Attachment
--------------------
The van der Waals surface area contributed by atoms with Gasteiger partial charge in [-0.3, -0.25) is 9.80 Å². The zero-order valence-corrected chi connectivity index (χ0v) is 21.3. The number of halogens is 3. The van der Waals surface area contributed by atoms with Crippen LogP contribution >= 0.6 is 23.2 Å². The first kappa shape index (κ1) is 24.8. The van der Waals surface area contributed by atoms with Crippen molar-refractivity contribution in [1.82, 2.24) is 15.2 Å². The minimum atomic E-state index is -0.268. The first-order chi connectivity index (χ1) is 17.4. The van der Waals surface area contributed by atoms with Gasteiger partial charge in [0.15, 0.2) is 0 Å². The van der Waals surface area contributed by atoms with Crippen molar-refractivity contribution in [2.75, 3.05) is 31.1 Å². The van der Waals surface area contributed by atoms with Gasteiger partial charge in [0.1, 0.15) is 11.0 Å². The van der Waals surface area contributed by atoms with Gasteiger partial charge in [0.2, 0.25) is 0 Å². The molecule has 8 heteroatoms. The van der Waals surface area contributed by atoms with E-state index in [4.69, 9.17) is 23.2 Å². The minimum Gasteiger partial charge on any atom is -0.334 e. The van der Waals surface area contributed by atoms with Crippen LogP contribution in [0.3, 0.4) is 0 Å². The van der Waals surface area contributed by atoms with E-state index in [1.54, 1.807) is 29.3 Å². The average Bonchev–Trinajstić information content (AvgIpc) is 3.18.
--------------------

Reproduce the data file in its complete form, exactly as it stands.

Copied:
The van der Waals surface area contributed by atoms with Gasteiger partial charge in [-0.3, -0.25) is 9.80 Å². The zero-order valence-corrected chi connectivity index (χ0v) is 21.3. The number of halogens is 3. The van der Waals surface area contributed by atoms with Crippen LogP contribution >= 0.6 is 23.2 Å². The first kappa shape index (κ1) is 24.8. The van der Waals surface area contributed by atoms with Crippen molar-refractivity contribution in [1.82, 2.24) is 15.2 Å². The minimum atomic E-state index is -0.268. The first-order chi connectivity index (χ1) is 17.4. The van der Waals surface area contributed by atoms with Gasteiger partial charge in [0.15, 0.2) is 0 Å². The van der Waals surface area contributed by atoms with Crippen molar-refractivity contribution in [2.75, 3.05) is 31.1 Å². The van der Waals surface area contributed by atoms with Gasteiger partial charge in [0.1, 0.15) is 11.0 Å². The van der Waals surface area contributed by atoms with Gasteiger partial charge in [0.2, 0.25) is 0 Å². The molecule has 8 heteroatoms. The van der Waals surface area contributed by atoms with E-state index in [4.69, 9.17) is 23.2 Å². The minimum Gasteiger partial charge on any atom is -0.334 e. The van der Waals surface area contributed by atoms with Crippen LogP contribution in [0.3, 0.4) is 0 Å². The van der Waals surface area contributed by atoms with E-state index in [1.54, 1.807) is 29.3 Å². The average Bonchev–Trinajstić information content (AvgIpc) is 3.18.